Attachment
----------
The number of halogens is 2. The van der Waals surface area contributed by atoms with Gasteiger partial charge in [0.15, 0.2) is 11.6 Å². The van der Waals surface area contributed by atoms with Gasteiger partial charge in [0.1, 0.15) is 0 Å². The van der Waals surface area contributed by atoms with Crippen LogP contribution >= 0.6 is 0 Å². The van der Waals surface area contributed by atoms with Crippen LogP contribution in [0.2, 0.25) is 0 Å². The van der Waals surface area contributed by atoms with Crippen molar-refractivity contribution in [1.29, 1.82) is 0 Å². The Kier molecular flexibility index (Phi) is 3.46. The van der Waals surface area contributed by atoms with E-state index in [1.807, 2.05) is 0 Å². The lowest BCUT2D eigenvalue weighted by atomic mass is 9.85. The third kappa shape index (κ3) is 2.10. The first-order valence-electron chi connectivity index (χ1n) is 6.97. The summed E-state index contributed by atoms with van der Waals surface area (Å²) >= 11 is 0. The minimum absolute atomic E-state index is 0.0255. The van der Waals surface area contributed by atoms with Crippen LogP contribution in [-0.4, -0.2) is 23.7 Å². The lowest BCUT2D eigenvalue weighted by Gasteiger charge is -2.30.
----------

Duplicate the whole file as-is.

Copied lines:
The number of halogens is 2. The van der Waals surface area contributed by atoms with Gasteiger partial charge in [0.15, 0.2) is 11.6 Å². The van der Waals surface area contributed by atoms with Gasteiger partial charge in [0.1, 0.15) is 0 Å². The van der Waals surface area contributed by atoms with Crippen LogP contribution >= 0.6 is 0 Å². The van der Waals surface area contributed by atoms with Crippen LogP contribution in [0.2, 0.25) is 0 Å². The van der Waals surface area contributed by atoms with Crippen molar-refractivity contribution in [1.29, 1.82) is 0 Å². The Kier molecular flexibility index (Phi) is 3.46. The van der Waals surface area contributed by atoms with E-state index in [1.807, 2.05) is 0 Å². The lowest BCUT2D eigenvalue weighted by atomic mass is 9.85. The third kappa shape index (κ3) is 2.10. The first-order valence-electron chi connectivity index (χ1n) is 6.97. The summed E-state index contributed by atoms with van der Waals surface area (Å²) >= 11 is 0. The minimum absolute atomic E-state index is 0.0255. The van der Waals surface area contributed by atoms with Crippen LogP contribution in [-0.4, -0.2) is 23.7 Å². The lowest BCUT2D eigenvalue weighted by Gasteiger charge is -2.30.